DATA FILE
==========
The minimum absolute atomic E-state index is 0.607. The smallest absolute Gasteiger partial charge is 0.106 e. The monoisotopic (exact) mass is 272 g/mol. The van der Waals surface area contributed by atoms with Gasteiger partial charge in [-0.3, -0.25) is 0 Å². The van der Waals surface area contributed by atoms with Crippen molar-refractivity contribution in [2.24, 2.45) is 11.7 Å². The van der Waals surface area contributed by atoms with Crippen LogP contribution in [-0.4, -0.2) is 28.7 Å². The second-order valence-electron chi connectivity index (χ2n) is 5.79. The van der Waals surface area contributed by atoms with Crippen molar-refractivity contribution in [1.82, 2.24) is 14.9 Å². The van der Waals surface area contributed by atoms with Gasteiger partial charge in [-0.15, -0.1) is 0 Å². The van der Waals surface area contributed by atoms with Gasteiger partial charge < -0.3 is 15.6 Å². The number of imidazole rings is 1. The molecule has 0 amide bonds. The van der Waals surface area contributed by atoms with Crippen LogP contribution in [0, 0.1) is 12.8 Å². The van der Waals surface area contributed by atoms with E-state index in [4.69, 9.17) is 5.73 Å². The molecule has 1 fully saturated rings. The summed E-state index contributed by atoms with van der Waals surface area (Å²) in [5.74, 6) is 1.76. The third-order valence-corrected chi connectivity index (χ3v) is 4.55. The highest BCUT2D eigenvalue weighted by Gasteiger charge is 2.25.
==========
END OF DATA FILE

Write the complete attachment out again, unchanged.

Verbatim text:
The minimum absolute atomic E-state index is 0.607. The smallest absolute Gasteiger partial charge is 0.106 e. The monoisotopic (exact) mass is 272 g/mol. The van der Waals surface area contributed by atoms with Gasteiger partial charge in [-0.3, -0.25) is 0 Å². The van der Waals surface area contributed by atoms with Crippen molar-refractivity contribution in [2.24, 2.45) is 11.7 Å². The van der Waals surface area contributed by atoms with Crippen LogP contribution in [-0.4, -0.2) is 28.7 Å². The second-order valence-electron chi connectivity index (χ2n) is 5.79. The van der Waals surface area contributed by atoms with Crippen molar-refractivity contribution in [1.82, 2.24) is 14.9 Å². The van der Waals surface area contributed by atoms with Gasteiger partial charge in [-0.15, -0.1) is 0 Å². The van der Waals surface area contributed by atoms with Gasteiger partial charge < -0.3 is 15.6 Å². The number of imidazole rings is 1. The molecule has 0 amide bonds. The van der Waals surface area contributed by atoms with Crippen LogP contribution in [0, 0.1) is 12.8 Å². The van der Waals surface area contributed by atoms with E-state index in [4.69, 9.17) is 5.73 Å². The molecule has 1 fully saturated rings. The summed E-state index contributed by atoms with van der Waals surface area (Å²) in [5.74, 6) is 1.76. The third-order valence-corrected chi connectivity index (χ3v) is 4.55. The highest BCUT2D eigenvalue weighted by Gasteiger charge is 2.25.